Being able to contact your passengers
“The passenger journey begins at home and…potential time and travel disruptions can happen any time prior to the departure.... It is key that the airlines can get in touch with the passengers within that timeframe and not just upon their arrival to the airport. Preferably, contact information must be captured at the time of booking.”
Being able to communicate with your passengers before they set off for the airport has always been important, but with the number of changes being made to testing requirements, quarantine rules and health & safety mandates on the ground and on board the aircraft, regular communication is no longer a nice-to-have.
And this is why airlines need to ensure they have access to contact details from the moment the booking is made. We know that’s easier said than done, and the updates made to IATA’s Resolution 830D in 2019 have improved the situation somewhat, but there are still travel companies that are struggling in this area.
The airlines in our community are able to go one step further as we automatically search for and correct contact details in the PNR. But we don’t stop there. If these details are missing we look in loyalty and CRM systems to find the details that airlines need to be able to communicate vital information about their booking.
If you are going to give your passengers the best chance of a smooth, stress-free experience, you HAVE to start communicating early and give them everything they need to know before they get to the airport. Take a look at our blog post on preparing your passengers at home for more thoughts on this topic.
You don’t have to do it by yourself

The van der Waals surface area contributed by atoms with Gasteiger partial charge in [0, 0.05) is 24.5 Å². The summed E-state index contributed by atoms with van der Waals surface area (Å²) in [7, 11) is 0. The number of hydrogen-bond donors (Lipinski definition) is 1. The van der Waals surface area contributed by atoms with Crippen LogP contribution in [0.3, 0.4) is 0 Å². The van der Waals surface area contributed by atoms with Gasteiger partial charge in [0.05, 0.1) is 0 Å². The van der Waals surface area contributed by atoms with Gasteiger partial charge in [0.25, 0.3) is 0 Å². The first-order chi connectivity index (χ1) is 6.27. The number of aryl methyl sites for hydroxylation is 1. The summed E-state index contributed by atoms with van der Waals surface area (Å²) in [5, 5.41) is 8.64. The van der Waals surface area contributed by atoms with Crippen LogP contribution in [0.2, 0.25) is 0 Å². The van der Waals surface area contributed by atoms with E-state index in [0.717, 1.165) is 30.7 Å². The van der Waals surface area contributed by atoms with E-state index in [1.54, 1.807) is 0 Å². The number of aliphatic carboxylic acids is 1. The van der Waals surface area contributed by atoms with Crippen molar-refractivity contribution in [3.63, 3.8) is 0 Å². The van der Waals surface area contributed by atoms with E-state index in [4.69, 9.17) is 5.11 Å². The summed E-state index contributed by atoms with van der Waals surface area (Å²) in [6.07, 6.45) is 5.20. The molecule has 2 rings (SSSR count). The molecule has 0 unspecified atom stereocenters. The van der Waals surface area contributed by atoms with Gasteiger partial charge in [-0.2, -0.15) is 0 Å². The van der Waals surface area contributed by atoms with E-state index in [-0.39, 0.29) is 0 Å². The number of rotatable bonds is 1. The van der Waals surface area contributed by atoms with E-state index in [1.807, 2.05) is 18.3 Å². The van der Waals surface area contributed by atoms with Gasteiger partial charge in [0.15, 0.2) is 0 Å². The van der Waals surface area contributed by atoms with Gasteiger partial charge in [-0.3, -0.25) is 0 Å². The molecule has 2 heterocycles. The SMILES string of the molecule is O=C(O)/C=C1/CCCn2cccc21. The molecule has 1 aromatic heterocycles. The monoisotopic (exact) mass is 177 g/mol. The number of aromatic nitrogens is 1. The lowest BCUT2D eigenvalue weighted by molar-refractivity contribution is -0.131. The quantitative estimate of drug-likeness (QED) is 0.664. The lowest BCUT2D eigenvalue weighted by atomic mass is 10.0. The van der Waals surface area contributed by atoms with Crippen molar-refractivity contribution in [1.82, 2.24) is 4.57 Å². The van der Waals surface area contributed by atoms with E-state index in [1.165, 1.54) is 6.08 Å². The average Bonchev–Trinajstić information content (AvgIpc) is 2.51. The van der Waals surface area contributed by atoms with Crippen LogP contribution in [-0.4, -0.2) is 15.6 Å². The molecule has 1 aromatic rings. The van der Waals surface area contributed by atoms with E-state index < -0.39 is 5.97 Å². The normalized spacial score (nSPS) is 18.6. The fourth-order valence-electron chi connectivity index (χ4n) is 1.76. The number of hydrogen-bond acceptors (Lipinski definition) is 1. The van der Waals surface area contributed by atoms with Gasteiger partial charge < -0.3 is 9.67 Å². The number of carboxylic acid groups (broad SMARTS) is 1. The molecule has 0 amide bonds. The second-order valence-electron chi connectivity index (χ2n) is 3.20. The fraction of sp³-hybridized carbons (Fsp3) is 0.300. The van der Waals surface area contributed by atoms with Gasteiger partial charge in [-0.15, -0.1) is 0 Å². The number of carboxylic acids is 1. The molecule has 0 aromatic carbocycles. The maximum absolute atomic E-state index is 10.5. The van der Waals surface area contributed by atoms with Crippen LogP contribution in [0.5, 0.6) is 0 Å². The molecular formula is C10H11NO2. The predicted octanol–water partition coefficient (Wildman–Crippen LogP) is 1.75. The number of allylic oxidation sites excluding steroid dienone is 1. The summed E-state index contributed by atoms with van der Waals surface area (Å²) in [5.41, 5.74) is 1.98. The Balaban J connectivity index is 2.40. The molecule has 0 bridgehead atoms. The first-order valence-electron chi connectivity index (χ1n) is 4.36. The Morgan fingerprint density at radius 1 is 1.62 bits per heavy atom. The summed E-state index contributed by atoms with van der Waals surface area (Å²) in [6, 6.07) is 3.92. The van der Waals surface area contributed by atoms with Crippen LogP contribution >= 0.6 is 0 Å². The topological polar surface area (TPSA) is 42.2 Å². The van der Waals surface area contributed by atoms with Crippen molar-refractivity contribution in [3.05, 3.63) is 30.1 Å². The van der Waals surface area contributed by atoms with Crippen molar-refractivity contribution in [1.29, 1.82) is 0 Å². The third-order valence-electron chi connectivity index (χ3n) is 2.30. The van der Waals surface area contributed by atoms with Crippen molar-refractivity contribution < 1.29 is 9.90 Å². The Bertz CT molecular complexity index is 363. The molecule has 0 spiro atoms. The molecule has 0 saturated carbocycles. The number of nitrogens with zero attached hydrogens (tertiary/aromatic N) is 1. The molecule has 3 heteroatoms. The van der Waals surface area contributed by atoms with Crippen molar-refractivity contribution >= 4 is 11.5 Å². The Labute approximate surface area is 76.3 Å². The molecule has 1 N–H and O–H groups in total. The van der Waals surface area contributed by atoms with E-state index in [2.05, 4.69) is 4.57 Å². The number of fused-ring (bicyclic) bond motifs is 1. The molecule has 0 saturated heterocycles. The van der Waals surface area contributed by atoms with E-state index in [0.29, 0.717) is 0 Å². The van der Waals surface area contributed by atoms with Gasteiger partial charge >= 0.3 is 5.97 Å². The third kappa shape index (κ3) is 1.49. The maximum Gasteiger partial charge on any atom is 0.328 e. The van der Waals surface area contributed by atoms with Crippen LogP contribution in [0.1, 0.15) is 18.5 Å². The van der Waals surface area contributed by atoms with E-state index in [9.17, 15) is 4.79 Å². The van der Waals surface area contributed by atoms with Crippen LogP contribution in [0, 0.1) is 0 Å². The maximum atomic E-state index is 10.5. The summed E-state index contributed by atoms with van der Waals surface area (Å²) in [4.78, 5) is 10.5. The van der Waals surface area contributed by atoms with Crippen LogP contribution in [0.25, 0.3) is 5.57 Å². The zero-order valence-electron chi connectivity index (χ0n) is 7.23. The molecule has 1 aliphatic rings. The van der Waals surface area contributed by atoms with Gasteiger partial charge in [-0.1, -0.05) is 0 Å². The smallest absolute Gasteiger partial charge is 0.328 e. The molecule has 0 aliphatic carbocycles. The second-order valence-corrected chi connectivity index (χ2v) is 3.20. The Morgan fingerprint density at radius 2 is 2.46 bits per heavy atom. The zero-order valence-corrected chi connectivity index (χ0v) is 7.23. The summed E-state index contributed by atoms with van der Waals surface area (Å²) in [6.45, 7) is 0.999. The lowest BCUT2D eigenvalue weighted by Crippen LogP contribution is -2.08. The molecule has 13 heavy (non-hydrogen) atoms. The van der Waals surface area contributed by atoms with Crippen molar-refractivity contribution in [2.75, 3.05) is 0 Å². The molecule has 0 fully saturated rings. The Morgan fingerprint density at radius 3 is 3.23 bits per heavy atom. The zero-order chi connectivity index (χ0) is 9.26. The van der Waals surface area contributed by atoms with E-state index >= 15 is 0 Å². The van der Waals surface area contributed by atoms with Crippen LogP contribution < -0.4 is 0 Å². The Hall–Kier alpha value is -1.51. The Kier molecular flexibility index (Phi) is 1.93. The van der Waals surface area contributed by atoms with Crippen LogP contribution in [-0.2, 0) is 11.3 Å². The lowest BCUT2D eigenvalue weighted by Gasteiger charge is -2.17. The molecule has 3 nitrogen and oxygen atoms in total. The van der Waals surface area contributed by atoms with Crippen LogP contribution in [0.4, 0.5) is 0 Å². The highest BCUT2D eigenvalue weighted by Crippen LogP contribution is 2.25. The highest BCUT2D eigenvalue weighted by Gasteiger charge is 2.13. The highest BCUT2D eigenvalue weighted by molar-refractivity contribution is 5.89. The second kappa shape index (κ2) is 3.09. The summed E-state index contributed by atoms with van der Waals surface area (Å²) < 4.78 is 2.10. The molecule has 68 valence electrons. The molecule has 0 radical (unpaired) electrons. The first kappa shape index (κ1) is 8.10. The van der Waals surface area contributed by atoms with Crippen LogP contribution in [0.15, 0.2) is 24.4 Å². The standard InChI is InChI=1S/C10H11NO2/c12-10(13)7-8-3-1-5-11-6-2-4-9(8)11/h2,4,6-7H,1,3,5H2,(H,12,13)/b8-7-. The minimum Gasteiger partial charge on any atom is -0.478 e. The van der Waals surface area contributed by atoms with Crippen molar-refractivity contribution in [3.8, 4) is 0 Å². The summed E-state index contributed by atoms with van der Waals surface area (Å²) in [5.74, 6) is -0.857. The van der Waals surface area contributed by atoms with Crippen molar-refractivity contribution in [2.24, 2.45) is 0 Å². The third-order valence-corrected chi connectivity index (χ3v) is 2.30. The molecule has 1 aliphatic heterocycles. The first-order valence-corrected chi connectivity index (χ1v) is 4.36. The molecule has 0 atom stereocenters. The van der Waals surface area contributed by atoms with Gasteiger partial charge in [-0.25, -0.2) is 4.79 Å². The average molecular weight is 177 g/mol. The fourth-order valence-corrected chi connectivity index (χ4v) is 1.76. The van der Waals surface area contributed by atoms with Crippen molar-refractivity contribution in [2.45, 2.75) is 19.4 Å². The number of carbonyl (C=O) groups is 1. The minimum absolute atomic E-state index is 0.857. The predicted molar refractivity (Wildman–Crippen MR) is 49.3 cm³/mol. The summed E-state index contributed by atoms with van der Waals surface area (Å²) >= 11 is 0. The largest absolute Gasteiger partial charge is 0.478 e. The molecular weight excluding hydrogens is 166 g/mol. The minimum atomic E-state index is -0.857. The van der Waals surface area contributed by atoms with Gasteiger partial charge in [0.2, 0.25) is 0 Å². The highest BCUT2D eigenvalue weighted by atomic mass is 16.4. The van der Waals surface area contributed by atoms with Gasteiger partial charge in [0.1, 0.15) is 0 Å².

“There is a high expectation of consistency for personalized services throughout the journey without having to manage all segments separately. This implies that solutions in aviation to overcome and manage disruption may involve many other parties than the airline and the airport.”
With the huge variation in mandates and requirements by country, route, airline and airport that seems to change almost daily, you will struggle to personalise your communications without automation. We talked about the power of using dynamic content in a recent blog post on the answer to dropping passenger engagement rates. Effectively, trying to keep up with infinite variations by creating segments, each with a separate notification template, will quickly lead to errors and will not offer the hyper-personalisation that passengers need and expect.
There are many suppliers out there with a highly personalised offering that we bring together in one place to offer the ultimate personalised experience. Take a look at our best-practice example of what a pre-departure communication template should look like to give you an idea of the level of detail you could offer each of your passengers. From something as simple as the weather at destination to more complex solutions like eVisa applications based on their individual circumstances, from incredible suppliers like Sherpa and TravelDoc.
These are the things that, in our experience, make all the difference to your passengers. It keeps them informed and empowered from the moment of booking all the way through to arrival. Automated communication allows you to maintain an open, honest conversation with your passengers, It keeps stress to a minimum for passengers and staff whilst offering a cost-effective solution to cut budgets and teams.
1 Experience Matters; 2 Telegraph; 3 Hootsuite; 4 BrightLocal; 5 15below ROI calculator